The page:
The Business Vault is the layer in the Data Vault 2.0 architecture where business logic is implemented to transform, cleanse and modify the data.
The book “Building a Scalable Data Warehouse with Data Vault 2.0” by Scalefree’s founders Dan Linstedt and Michael Olschimke and the Data Vault 2.0 Boot Camp shows how to implement such business logic using various Business Vault entities, such as computed satellites.
However, it is worth to note that this is only half the story, half the knowledge. The book shows computed satellites (and other entities) with a load date in the primary key of the computed satellite. Such satellites are great for capturing the results from business logic that is applied on the incoming deltas. However, there are two different types of granularities for business logic in the Business Vault:
- In some cases, business logic is applied on incoming deltas. For example, if phone numbers should be cleansed, the data cleansing rule is typically applied on all incoming deltas, regardless if the delta is actually used in information delivery. Sounds weird, but due to the capabilities of SQL optimizers, it is actually the more efficient approach.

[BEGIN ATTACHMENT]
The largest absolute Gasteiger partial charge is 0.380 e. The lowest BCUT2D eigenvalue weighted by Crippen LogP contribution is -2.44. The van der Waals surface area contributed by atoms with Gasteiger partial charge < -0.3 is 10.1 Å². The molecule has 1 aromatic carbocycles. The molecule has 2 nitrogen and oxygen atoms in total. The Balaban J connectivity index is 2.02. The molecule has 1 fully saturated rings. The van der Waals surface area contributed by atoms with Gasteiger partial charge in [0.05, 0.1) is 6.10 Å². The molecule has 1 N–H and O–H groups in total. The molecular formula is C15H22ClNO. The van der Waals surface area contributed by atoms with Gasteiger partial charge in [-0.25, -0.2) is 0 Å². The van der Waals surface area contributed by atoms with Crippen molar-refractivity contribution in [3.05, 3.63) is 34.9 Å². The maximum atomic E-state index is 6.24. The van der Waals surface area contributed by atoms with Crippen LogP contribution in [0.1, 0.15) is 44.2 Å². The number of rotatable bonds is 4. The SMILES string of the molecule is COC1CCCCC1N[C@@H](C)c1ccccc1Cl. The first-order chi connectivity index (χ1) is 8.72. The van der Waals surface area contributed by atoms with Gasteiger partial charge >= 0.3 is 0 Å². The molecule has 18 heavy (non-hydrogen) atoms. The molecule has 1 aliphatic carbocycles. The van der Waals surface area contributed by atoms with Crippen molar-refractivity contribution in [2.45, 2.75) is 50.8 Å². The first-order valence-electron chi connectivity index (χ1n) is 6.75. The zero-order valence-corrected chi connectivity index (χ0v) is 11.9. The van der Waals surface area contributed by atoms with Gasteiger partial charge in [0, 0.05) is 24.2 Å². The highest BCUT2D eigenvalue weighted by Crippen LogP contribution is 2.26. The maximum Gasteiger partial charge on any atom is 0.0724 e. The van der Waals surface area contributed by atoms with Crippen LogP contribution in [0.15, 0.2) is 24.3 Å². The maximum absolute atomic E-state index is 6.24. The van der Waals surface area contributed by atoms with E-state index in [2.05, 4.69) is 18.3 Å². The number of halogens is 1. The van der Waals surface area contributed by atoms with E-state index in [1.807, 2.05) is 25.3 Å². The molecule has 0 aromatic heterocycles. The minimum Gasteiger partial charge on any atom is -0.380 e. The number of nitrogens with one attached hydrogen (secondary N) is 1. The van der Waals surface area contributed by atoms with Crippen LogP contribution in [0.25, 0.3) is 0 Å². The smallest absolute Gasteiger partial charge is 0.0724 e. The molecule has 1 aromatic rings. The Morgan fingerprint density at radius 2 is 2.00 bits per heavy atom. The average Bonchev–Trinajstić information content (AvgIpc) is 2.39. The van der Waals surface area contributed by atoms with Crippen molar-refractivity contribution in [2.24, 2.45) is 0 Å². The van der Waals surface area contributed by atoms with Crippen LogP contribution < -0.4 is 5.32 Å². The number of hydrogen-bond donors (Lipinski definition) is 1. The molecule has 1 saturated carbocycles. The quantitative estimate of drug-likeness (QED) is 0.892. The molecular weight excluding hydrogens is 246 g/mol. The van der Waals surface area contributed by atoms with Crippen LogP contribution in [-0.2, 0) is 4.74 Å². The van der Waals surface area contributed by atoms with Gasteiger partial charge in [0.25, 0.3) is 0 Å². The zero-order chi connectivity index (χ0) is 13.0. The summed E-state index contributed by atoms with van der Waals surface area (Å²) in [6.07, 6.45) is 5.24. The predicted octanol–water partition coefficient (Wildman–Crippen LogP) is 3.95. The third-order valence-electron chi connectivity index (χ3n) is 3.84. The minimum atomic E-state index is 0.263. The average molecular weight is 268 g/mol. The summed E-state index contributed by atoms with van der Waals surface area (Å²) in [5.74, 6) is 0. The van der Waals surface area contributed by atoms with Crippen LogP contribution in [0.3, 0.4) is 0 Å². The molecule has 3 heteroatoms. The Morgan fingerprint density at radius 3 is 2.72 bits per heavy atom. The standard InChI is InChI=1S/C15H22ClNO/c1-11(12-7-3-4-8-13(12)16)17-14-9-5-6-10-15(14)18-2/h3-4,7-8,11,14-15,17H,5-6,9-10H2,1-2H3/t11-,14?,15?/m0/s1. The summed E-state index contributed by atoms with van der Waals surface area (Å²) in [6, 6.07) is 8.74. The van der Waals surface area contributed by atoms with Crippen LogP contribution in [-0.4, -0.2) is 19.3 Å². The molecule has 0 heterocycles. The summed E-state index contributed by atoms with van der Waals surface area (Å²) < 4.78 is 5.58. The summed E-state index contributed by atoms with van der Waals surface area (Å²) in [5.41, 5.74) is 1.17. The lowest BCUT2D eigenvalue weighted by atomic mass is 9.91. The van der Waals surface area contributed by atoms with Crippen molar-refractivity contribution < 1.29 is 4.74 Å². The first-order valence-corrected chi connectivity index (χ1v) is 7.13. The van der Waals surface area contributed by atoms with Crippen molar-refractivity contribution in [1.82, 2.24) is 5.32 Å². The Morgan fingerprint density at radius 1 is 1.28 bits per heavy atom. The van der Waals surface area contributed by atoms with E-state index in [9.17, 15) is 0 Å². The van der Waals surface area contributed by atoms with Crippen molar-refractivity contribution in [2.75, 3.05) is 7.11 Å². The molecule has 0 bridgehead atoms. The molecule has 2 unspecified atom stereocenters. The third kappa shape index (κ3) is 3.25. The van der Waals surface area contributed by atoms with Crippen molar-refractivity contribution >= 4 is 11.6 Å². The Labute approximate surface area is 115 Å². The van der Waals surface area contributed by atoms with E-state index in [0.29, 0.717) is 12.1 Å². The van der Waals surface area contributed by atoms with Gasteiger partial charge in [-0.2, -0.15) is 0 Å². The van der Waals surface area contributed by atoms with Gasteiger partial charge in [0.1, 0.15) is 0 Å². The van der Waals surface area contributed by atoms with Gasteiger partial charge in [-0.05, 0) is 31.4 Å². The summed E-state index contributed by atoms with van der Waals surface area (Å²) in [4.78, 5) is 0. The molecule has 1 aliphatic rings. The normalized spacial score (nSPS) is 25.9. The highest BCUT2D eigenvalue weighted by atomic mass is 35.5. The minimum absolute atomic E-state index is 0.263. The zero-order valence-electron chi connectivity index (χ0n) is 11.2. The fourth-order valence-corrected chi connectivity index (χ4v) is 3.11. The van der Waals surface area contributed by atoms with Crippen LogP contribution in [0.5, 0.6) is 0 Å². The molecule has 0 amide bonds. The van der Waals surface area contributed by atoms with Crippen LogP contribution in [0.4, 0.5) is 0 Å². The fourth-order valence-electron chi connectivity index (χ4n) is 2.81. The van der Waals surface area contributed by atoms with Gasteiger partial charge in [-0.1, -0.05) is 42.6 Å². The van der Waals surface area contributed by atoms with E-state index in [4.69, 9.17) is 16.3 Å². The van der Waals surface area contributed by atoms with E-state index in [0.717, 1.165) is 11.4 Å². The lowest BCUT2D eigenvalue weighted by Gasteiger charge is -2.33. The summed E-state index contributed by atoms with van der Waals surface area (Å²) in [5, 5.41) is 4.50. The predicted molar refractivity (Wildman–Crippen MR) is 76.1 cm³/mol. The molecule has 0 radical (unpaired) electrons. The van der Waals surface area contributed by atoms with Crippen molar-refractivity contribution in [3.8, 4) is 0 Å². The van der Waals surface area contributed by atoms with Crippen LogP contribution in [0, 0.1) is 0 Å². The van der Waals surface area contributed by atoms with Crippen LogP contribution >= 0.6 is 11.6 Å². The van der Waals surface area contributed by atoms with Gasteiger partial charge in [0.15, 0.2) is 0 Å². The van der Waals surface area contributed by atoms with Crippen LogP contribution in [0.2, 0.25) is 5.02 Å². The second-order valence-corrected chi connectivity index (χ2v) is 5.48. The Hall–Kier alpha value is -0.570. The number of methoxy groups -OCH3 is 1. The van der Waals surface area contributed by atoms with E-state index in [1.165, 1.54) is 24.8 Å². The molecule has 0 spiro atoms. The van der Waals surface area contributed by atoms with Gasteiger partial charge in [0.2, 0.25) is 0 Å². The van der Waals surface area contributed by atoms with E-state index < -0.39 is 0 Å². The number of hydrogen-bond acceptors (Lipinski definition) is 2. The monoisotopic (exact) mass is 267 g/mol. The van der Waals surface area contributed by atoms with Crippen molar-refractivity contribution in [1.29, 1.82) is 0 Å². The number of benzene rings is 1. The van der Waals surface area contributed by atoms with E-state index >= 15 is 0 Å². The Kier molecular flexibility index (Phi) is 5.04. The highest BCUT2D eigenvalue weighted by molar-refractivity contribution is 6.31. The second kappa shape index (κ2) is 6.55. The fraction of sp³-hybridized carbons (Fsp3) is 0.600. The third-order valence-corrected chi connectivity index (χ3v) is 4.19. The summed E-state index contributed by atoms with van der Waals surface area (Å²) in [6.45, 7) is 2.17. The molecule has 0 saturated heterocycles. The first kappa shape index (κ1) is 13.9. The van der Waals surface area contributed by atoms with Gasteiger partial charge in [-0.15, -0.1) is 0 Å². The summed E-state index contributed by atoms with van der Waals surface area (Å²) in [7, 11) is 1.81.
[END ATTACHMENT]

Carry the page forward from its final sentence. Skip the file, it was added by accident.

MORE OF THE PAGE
- In other cases, the granularity of the business logic doesn’t rely on the incoming deltas – instead it relies on the outgoing information.
The second granularity can be best described by a practical example: consider the daily calculation of a customers lifetime value. The formula depends on time, e.g. the more time has passed since the last order, the lifetime value is decreasing until the customer issues another order.
In such case, the lifetime value will decrease, even though there is no new data is arriving in the Raw Data Vault – therefore, there is no incoming delta. Instead the value should be calculated for each customer on a regular basis (e.g., daily). And this regular basis actually matches the granularity of the snapshots defined in information delivery, which are identified by the snapshot date.
With that in mind, the computed satellite is modified: by replacing the load date from the primary key by the snapshot date, matching the granularity of the outgoing information.
For performance reasons, the computed satellite is often used in conjunction with a PIT table. Its worth to recognize that the primary key of such computed satellites actually matches the PIT’s alternate key, which is the hash key of the PIT’s parent and the snapshot date. In turn, the information-based computed satellite described, can be joined against the alternate key of the PIT table in information delivery.
There are more advanced techniques available when developing the Business Vault. However, they are very helpful when designing the data flows from the source system into the information asset to be produced for the business.